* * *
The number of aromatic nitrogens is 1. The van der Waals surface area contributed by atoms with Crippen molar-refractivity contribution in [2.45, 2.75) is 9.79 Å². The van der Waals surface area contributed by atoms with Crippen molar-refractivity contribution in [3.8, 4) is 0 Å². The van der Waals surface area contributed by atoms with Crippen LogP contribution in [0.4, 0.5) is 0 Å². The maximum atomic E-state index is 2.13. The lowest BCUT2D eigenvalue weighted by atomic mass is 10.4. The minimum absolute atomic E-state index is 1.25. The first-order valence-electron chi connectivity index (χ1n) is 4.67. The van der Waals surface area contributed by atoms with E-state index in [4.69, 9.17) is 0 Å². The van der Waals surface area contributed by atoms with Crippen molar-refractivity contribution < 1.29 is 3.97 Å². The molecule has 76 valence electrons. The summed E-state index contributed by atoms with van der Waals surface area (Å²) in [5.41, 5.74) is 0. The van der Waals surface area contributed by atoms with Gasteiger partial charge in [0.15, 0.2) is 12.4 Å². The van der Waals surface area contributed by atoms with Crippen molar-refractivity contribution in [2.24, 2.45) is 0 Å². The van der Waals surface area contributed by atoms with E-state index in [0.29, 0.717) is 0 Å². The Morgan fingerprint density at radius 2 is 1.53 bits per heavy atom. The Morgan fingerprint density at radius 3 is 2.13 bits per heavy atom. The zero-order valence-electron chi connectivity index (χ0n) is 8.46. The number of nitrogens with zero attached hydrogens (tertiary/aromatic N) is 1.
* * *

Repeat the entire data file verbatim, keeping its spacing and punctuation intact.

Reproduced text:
The number of aromatic nitrogens is 1. The van der Waals surface area contributed by atoms with Crippen molar-refractivity contribution in [2.45, 2.75) is 9.79 Å². The van der Waals surface area contributed by atoms with Crippen molar-refractivity contribution in [3.8, 4) is 0 Å². The van der Waals surface area contributed by atoms with Crippen LogP contribution in [0.4, 0.5) is 0 Å². The maximum atomic E-state index is 2.13. The lowest BCUT2D eigenvalue weighted by atomic mass is 10.4. The minimum absolute atomic E-state index is 1.25. The first-order valence-electron chi connectivity index (χ1n) is 4.67. The van der Waals surface area contributed by atoms with E-state index in [4.69, 9.17) is 0 Å². The van der Waals surface area contributed by atoms with Crippen molar-refractivity contribution < 1.29 is 3.97 Å². The molecule has 76 valence electrons. The summed E-state index contributed by atoms with van der Waals surface area (Å²) in [5.41, 5.74) is 0. The van der Waals surface area contributed by atoms with Gasteiger partial charge in [0.15, 0.2) is 12.4 Å². The van der Waals surface area contributed by atoms with Crippen molar-refractivity contribution in [2.24, 2.45) is 0 Å². The van der Waals surface area contributed by atoms with E-state index in [0.29, 0.717) is 0 Å². The Morgan fingerprint density at radius 2 is 1.53 bits per heavy atom. The Morgan fingerprint density at radius 3 is 2.13 bits per heavy atom. The zero-order valence-electron chi connectivity index (χ0n) is 8.46. The number of nitrogens with zero attached hydrogens (tertiary/aromatic N) is 1.